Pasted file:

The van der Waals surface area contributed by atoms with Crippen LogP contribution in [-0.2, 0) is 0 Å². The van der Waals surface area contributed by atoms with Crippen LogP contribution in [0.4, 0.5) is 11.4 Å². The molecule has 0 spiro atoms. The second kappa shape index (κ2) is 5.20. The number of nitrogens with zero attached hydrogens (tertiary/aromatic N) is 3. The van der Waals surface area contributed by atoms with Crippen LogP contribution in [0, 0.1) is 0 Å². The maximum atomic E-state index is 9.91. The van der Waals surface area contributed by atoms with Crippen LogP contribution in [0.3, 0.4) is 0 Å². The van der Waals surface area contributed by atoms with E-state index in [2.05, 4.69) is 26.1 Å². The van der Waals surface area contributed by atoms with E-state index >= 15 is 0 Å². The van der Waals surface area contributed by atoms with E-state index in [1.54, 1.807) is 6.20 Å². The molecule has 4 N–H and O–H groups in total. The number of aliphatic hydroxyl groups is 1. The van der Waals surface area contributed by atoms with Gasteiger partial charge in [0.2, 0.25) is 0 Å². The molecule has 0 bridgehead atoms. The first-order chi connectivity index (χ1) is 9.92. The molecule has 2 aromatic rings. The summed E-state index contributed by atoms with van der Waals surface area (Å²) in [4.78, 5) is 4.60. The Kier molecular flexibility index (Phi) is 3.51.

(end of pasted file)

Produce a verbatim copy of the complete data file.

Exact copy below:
The van der Waals surface area contributed by atoms with Crippen LogP contribution in [-0.2, 0) is 0 Å². The van der Waals surface area contributed by atoms with Crippen LogP contribution in [0.4, 0.5) is 11.4 Å². The molecule has 0 spiro atoms. The second kappa shape index (κ2) is 5.20. The number of nitrogens with zero attached hydrogens (tertiary/aromatic N) is 3. The van der Waals surface area contributed by atoms with Crippen LogP contribution in [0, 0.1) is 0 Å². The maximum atomic E-state index is 9.91. The van der Waals surface area contributed by atoms with Crippen LogP contribution in [0.3, 0.4) is 0 Å². The van der Waals surface area contributed by atoms with E-state index in [2.05, 4.69) is 26.1 Å². The van der Waals surface area contributed by atoms with E-state index >= 15 is 0 Å². The van der Waals surface area contributed by atoms with E-state index in [1.54, 1.807) is 6.20 Å². The molecule has 4 N–H and O–H groups in total. The number of aliphatic hydroxyl groups is 1. The van der Waals surface area contributed by atoms with Gasteiger partial charge in [0.2, 0.25) is 0 Å². The molecule has 0 bridgehead atoms. The first-order chi connectivity index (χ1) is 9.92. The molecule has 2 aromatic rings. The summed E-state index contributed by atoms with van der Waals surface area (Å²) in [4.78, 5) is 4.60. The Kier molecular flexibility index (Phi) is 3.51.